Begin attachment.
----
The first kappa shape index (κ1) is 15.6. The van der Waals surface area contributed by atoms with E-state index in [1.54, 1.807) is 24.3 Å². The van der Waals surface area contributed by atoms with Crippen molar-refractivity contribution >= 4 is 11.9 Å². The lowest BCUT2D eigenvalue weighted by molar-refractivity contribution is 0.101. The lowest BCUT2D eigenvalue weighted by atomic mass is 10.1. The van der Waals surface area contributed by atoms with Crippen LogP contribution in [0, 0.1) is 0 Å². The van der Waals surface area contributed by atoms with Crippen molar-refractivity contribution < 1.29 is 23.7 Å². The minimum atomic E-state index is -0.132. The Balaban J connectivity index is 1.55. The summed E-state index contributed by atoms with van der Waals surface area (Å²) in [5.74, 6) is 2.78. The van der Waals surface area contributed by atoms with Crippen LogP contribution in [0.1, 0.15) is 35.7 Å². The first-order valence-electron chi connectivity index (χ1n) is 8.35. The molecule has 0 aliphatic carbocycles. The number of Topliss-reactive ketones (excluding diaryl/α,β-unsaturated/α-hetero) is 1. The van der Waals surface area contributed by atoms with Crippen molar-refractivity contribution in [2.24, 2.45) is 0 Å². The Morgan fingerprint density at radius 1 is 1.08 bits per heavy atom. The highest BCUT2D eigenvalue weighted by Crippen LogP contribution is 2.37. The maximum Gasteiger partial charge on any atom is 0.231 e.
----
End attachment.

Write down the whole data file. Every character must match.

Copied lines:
The first kappa shape index (κ1) is 15.6. The van der Waals surface area contributed by atoms with E-state index in [1.54, 1.807) is 24.3 Å². The van der Waals surface area contributed by atoms with Crippen molar-refractivity contribution >= 4 is 11.9 Å². The lowest BCUT2D eigenvalue weighted by molar-refractivity contribution is 0.101. The lowest BCUT2D eigenvalue weighted by atomic mass is 10.1. The van der Waals surface area contributed by atoms with Crippen LogP contribution in [0, 0.1) is 0 Å². The van der Waals surface area contributed by atoms with Crippen molar-refractivity contribution < 1.29 is 23.7 Å². The minimum atomic E-state index is -0.132. The Balaban J connectivity index is 1.55. The summed E-state index contributed by atoms with van der Waals surface area (Å²) in [5.74, 6) is 2.78. The van der Waals surface area contributed by atoms with Crippen LogP contribution in [0.1, 0.15) is 35.7 Å². The first-order valence-electron chi connectivity index (χ1n) is 8.35. The molecule has 0 aliphatic carbocycles. The number of Topliss-reactive ketones (excluding diaryl/α,β-unsaturated/α-hetero) is 1. The van der Waals surface area contributed by atoms with Crippen molar-refractivity contribution in [2.24, 2.45) is 0 Å². The Morgan fingerprint density at radius 1 is 1.08 bits per heavy atom. The highest BCUT2D eigenvalue weighted by Crippen LogP contribution is 2.37. The maximum Gasteiger partial charge on any atom is 0.231 e.